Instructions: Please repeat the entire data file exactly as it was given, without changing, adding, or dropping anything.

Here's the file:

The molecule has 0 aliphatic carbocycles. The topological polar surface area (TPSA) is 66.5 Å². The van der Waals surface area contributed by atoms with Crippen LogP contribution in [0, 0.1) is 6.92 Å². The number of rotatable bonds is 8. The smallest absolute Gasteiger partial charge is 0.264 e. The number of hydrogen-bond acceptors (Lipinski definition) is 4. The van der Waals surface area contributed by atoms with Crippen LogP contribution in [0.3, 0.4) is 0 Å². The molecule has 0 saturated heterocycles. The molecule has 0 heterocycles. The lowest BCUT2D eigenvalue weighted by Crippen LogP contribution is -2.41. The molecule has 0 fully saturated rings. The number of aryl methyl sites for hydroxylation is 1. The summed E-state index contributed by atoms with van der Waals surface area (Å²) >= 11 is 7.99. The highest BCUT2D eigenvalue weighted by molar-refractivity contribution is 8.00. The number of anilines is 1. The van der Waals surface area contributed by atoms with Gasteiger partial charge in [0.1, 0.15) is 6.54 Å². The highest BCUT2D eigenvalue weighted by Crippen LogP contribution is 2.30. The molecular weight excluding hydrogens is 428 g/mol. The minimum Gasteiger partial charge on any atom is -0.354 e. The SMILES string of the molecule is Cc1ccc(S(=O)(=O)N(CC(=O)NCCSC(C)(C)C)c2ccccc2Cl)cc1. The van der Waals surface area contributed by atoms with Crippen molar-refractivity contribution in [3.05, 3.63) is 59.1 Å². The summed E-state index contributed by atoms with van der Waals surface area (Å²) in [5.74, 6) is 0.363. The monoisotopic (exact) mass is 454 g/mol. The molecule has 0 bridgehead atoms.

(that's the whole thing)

The molecule has 0 aliphatic carbocycles. The topological polar surface area (TPSA) is 66.5 Å². The van der Waals surface area contributed by atoms with Crippen LogP contribution in [0, 0.1) is 6.92 Å². The number of rotatable bonds is 8. The smallest absolute Gasteiger partial charge is 0.264 e. The number of hydrogen-bond acceptors (Lipinski definition) is 4. The van der Waals surface area contributed by atoms with Crippen LogP contribution in [0.3, 0.4) is 0 Å². The molecule has 0 saturated heterocycles. The molecule has 0 heterocycles. The lowest BCUT2D eigenvalue weighted by Crippen LogP contribution is -2.41. The molecule has 0 fully saturated rings. The number of aryl methyl sites for hydroxylation is 1. The summed E-state index contributed by atoms with van der Waals surface area (Å²) >= 11 is 7.99. The highest BCUT2D eigenvalue weighted by molar-refractivity contribution is 8.00. The number of anilines is 1. The van der Waals surface area contributed by atoms with Gasteiger partial charge in [0.1, 0.15) is 6.54 Å². The highest BCUT2D eigenvalue weighted by Crippen LogP contribution is 2.30. The molecular weight excluding hydrogens is 428 g/mol. The minimum Gasteiger partial charge on any atom is -0.354 e. The SMILES string of the molecule is Cc1ccc(S(=O)(=O)N(CC(=O)NCCSC(C)(C)C)c2ccccc2Cl)cc1. The van der Waals surface area contributed by atoms with Crippen molar-refractivity contribution in [3.05, 3.63) is 59.1 Å². The summed E-state index contributed by atoms with van der Waals surface area (Å²) in [5.74, 6) is 0.363. The monoisotopic (exact) mass is 454 g/mol. The molecule has 0 bridgehead atoms.